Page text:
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16 October 2014
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Local Honey Producers

Margaret Johnston, Chairwoman of Northern Ireland Beekeeping Association, tells of the health benefits of eating locally produced honey.

County Antrim

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Article by Ros Blair, May 07

Clear honey
Honey - A Hay-fever Cure?

Like a lot of people at this time of year, I suffer from hay fever. It's nothing serious, just a minor irritation, however, as the extensive range of tablets on the market seem to do nothing but make me drowsy, I was interested in discovering an alternative remedy to ease my sneezing. After some research, I learned that honey, a natural antiseptic that has been used for medicinally for centuries, can also be used to soothe the symptoms of hay fever. This was good news indeed. I immediately set about finding out more.

Beekeeper and his apiary
The Health Benefits of Eating Locally Produced Honey

The first revelation was that not just any honey will do, there are specifics to this treatment. Margaret Johnston, Chairwoman of the Ulster Beekeepers' Association, was kind enough to meet with me at the height of the pollen season last summer, to explain further. Listen to the article by clicking the link below.

Listen Again

Honey Bees

Margaret told me that it is only by consuming small quanities of locally produced honey, (that is honey made by bees working within a three mile radius of where you live), regularly as part of your diet, that you can hope to soothe the symptoms of hay fever. Not only did she recommended this natural, and locally produced remedy for hay fever, she also revealed a number of other surprising uses for honey, and convinced me that it is an essential item for anyone's larder.


There's no doubt that eating a naturally made product as part of a healthy diet is good for you, however, it is important to note that there is not yet any hard scientific evidence to support the claims in this article, although we are told that official studies of honey's healing properties are underway...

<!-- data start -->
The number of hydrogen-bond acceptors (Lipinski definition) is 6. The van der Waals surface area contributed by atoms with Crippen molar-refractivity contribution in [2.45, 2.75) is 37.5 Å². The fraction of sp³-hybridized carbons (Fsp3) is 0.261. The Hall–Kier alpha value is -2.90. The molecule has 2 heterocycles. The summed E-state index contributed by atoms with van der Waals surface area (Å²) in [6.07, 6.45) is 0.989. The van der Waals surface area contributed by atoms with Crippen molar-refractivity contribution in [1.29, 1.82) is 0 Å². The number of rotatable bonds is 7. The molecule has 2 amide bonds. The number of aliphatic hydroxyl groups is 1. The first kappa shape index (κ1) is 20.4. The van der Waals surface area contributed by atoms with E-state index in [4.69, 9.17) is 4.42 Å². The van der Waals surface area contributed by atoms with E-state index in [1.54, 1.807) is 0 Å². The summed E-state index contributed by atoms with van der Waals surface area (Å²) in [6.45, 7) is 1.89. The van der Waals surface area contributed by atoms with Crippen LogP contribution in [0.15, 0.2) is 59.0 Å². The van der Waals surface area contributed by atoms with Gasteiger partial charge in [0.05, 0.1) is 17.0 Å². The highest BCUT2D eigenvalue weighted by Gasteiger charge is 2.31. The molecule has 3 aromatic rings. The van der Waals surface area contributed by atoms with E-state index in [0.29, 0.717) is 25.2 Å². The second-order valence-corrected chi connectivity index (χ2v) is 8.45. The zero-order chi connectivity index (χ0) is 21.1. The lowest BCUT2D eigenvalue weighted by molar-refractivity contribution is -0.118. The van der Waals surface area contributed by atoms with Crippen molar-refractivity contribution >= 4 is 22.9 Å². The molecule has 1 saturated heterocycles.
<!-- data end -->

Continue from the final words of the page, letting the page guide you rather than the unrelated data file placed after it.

Act Now
Clear honey

Bees are an essential part of our food chain, even though its easy to take the crucial part they play in providing us with food for granted. We need to look after our bees, and protect them from becoming endangered. If you are interested in taking up beekeeping as a hobby, follow the links below:

Agriculture and Rural Development
Find out more about beekeeping


We'd like to thank Margaret Johnston, and also Walter McNeill, Susie Turner and Caroline Thomson of Randalstown Beekeepers Association for their contributions to this article.


Your Responses

Jon Shepherd - June '08
Hi thanks for the information on honey cures & uses. But this honey as medicine has been around 1400 years ago. My friend told me that honey is a natural cure for many of your illnesses. He knew this by being told this in the Holy Quran. They're so much things that the Muslims have told & shown us. And in 2008 we are still so behind them instead in front. Hope you understand.

Jayne in Laurelvale
Reply to the Sally McEldowney request for local honey - Try Broom Cottage honey of Greyabbey, realise it is more than 3 miles from Helens Bay, but good products. They were exhibiting at the WI celebrations at Castle Coole on 4 and 5 May and also at the Shanes Castle Steam Engine events on 6 and 7 May. Great products.

Sally McEldowney - Apr '07
Thanks for this article. I have read about the benefits of locally produced honey in the prevention of hayfever and have been searching for some to help my son get through his A levels without resorting to drugs. Are there any current suppliers within 3 miles of Helen's Bay?
The gentleman who used to keep bees has moved away.
I would appreciate information

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